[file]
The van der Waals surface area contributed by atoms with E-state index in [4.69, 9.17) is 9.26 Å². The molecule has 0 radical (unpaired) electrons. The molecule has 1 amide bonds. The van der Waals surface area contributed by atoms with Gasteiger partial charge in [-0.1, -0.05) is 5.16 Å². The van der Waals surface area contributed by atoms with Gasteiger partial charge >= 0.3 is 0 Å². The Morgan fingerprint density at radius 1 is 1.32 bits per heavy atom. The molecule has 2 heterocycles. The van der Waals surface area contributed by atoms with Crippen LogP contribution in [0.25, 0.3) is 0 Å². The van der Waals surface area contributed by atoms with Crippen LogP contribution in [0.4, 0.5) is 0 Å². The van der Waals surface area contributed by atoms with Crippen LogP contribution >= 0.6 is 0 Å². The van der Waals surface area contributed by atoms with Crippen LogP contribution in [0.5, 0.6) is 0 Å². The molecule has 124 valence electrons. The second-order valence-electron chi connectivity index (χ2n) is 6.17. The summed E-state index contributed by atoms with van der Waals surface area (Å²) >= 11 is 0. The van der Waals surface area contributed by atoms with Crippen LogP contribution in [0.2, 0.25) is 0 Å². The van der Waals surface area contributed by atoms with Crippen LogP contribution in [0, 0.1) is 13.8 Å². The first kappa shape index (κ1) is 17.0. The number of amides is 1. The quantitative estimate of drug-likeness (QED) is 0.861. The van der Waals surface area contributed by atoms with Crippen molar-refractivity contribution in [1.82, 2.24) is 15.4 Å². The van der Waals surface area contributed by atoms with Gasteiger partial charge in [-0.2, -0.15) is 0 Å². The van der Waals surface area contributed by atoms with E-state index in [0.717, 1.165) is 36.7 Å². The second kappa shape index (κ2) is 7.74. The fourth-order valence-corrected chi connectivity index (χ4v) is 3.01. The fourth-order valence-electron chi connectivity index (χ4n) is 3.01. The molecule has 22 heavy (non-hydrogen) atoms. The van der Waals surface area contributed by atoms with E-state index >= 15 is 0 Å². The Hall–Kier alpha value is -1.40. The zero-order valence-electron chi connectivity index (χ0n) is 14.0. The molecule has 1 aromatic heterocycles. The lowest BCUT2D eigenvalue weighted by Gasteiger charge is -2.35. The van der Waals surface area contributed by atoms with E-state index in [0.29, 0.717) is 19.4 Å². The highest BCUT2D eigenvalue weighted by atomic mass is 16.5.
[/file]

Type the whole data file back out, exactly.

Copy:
The van der Waals surface area contributed by atoms with E-state index in [4.69, 9.17) is 9.26 Å². The molecule has 0 radical (unpaired) electrons. The molecule has 1 amide bonds. The van der Waals surface area contributed by atoms with Gasteiger partial charge in [-0.1, -0.05) is 5.16 Å². The van der Waals surface area contributed by atoms with Gasteiger partial charge >= 0.3 is 0 Å². The Morgan fingerprint density at radius 1 is 1.32 bits per heavy atom. The molecule has 2 heterocycles. The van der Waals surface area contributed by atoms with Crippen LogP contribution in [0.25, 0.3) is 0 Å². The van der Waals surface area contributed by atoms with Crippen LogP contribution in [0.4, 0.5) is 0 Å². The van der Waals surface area contributed by atoms with Crippen LogP contribution >= 0.6 is 0 Å². The van der Waals surface area contributed by atoms with Crippen LogP contribution in [0.5, 0.6) is 0 Å². The molecule has 124 valence electrons. The second-order valence-electron chi connectivity index (χ2n) is 6.17. The summed E-state index contributed by atoms with van der Waals surface area (Å²) >= 11 is 0. The van der Waals surface area contributed by atoms with Crippen LogP contribution in [0.2, 0.25) is 0 Å². The van der Waals surface area contributed by atoms with Crippen LogP contribution in [0, 0.1) is 13.8 Å². The first kappa shape index (κ1) is 17.0. The number of amides is 1. The quantitative estimate of drug-likeness (QED) is 0.861. The van der Waals surface area contributed by atoms with Crippen molar-refractivity contribution in [1.82, 2.24) is 15.4 Å². The van der Waals surface area contributed by atoms with Gasteiger partial charge in [-0.2, -0.15) is 0 Å². The van der Waals surface area contributed by atoms with E-state index in [0.717, 1.165) is 36.7 Å². The second kappa shape index (κ2) is 7.74. The fourth-order valence-corrected chi connectivity index (χ4v) is 3.01. The fourth-order valence-electron chi connectivity index (χ4n) is 3.01. The molecule has 22 heavy (non-hydrogen) atoms. The van der Waals surface area contributed by atoms with E-state index >= 15 is 0 Å². The Hall–Kier alpha value is -1.40. The zero-order valence-electron chi connectivity index (χ0n) is 14.0. The molecule has 1 aromatic heterocycles. The lowest BCUT2D eigenvalue weighted by Gasteiger charge is -2.35. The van der Waals surface area contributed by atoms with E-state index in [0.29, 0.717) is 19.4 Å². The highest BCUT2D eigenvalue weighted by atomic mass is 16.5.